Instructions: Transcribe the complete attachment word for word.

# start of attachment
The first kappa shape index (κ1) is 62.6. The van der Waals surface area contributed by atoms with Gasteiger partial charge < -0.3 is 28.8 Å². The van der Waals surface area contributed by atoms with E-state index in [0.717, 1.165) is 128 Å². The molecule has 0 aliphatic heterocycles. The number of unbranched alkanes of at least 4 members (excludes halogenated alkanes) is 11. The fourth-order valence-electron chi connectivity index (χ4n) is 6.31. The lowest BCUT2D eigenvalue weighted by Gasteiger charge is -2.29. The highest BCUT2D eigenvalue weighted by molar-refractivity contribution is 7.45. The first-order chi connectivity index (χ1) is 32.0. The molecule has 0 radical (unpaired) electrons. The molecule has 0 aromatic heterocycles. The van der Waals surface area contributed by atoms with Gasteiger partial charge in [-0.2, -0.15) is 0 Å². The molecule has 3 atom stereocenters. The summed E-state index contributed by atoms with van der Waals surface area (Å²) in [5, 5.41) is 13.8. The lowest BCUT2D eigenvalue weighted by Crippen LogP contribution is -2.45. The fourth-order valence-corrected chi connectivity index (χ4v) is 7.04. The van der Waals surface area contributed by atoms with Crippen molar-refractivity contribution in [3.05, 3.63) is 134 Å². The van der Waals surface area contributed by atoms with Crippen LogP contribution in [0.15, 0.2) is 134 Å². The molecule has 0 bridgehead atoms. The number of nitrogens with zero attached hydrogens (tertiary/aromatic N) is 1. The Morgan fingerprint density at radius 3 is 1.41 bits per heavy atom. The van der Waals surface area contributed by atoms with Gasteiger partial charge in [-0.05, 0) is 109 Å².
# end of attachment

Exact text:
The first kappa shape index (κ1) is 62.6. The van der Waals surface area contributed by atoms with Gasteiger partial charge < -0.3 is 28.8 Å². The van der Waals surface area contributed by atoms with E-state index in [0.717, 1.165) is 128 Å². The molecule has 0 aliphatic heterocycles. The number of unbranched alkanes of at least 4 members (excludes halogenated alkanes) is 11. The fourth-order valence-electron chi connectivity index (χ4n) is 6.31. The lowest BCUT2D eigenvalue weighted by Gasteiger charge is -2.29. The highest BCUT2D eigenvalue weighted by molar-refractivity contribution is 7.45. The first-order chi connectivity index (χ1) is 32.0. The molecule has 0 radical (unpaired) electrons. The molecule has 0 aromatic heterocycles. The van der Waals surface area contributed by atoms with Gasteiger partial charge in [-0.2, -0.15) is 0 Å². The molecule has 3 atom stereocenters. The summed E-state index contributed by atoms with van der Waals surface area (Å²) in [5, 5.41) is 13.8. The lowest BCUT2D eigenvalue weighted by Crippen LogP contribution is -2.45. The fourth-order valence-corrected chi connectivity index (χ4v) is 7.04. The van der Waals surface area contributed by atoms with Crippen molar-refractivity contribution in [3.05, 3.63) is 134 Å². The van der Waals surface area contributed by atoms with Crippen LogP contribution in [0.15, 0.2) is 134 Å². The molecule has 0 bridgehead atoms. The number of nitrogens with zero attached hydrogens (tertiary/aromatic N) is 1. The Morgan fingerprint density at radius 3 is 1.41 bits per heavy atom. The van der Waals surface area contributed by atoms with Gasteiger partial charge in [-0.05, 0) is 109 Å².